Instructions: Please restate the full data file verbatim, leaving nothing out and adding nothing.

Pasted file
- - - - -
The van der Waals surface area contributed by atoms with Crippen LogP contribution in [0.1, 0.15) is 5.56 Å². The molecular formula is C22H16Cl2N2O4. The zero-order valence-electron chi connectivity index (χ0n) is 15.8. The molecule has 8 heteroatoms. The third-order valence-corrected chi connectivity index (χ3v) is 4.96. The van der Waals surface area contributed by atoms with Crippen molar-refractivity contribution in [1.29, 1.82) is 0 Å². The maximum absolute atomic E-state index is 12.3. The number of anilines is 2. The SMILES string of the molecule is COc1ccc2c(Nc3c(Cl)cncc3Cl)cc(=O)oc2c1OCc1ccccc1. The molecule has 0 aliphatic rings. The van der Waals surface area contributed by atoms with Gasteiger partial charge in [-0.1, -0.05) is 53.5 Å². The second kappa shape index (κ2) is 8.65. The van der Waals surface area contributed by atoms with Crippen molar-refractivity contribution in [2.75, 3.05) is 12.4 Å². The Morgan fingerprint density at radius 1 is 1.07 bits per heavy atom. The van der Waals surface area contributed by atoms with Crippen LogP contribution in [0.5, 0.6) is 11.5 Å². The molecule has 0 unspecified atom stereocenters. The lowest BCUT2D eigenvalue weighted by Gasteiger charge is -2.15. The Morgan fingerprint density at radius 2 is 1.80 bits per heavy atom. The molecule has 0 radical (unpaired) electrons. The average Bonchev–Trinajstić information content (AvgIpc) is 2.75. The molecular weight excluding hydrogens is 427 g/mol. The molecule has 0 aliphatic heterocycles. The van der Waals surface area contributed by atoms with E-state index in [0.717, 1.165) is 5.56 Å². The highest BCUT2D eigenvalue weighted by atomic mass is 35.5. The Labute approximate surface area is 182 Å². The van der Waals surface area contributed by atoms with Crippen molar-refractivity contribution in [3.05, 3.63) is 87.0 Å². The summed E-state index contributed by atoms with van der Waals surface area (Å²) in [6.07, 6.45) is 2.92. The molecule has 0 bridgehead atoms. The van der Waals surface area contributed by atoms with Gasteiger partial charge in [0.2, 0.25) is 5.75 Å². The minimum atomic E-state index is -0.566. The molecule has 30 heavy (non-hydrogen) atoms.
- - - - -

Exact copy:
The van der Waals surface area contributed by atoms with Crippen LogP contribution in [0.1, 0.15) is 5.56 Å². The molecular formula is C22H16Cl2N2O4. The zero-order valence-electron chi connectivity index (χ0n) is 15.8. The molecule has 8 heteroatoms. The third-order valence-corrected chi connectivity index (χ3v) is 4.96. The van der Waals surface area contributed by atoms with Crippen molar-refractivity contribution in [1.29, 1.82) is 0 Å². The maximum absolute atomic E-state index is 12.3. The number of anilines is 2. The SMILES string of the molecule is COc1ccc2c(Nc3c(Cl)cncc3Cl)cc(=O)oc2c1OCc1ccccc1. The molecule has 0 aliphatic rings. The van der Waals surface area contributed by atoms with Gasteiger partial charge in [-0.1, -0.05) is 53.5 Å². The second kappa shape index (κ2) is 8.65. The van der Waals surface area contributed by atoms with Crippen molar-refractivity contribution in [2.75, 3.05) is 12.4 Å². The Morgan fingerprint density at radius 1 is 1.07 bits per heavy atom. The van der Waals surface area contributed by atoms with Crippen LogP contribution in [0.5, 0.6) is 11.5 Å². The molecule has 0 unspecified atom stereocenters. The lowest BCUT2D eigenvalue weighted by Gasteiger charge is -2.15. The Morgan fingerprint density at radius 2 is 1.80 bits per heavy atom. The molecule has 0 radical (unpaired) electrons. The average Bonchev–Trinajstić information content (AvgIpc) is 2.75. The molecular weight excluding hydrogens is 427 g/mol. The molecule has 0 aliphatic heterocycles. The van der Waals surface area contributed by atoms with E-state index in [0.717, 1.165) is 5.56 Å². The highest BCUT2D eigenvalue weighted by atomic mass is 35.5. The Labute approximate surface area is 182 Å². The van der Waals surface area contributed by atoms with Crippen molar-refractivity contribution in [3.05, 3.63) is 87.0 Å². The summed E-state index contributed by atoms with van der Waals surface area (Å²) in [6.07, 6.45) is 2.92. The molecule has 0 bridgehead atoms. The van der Waals surface area contributed by atoms with Gasteiger partial charge in [0.2, 0.25) is 5.75 Å². The minimum atomic E-state index is -0.566. The molecule has 30 heavy (non-hydrogen) atoms.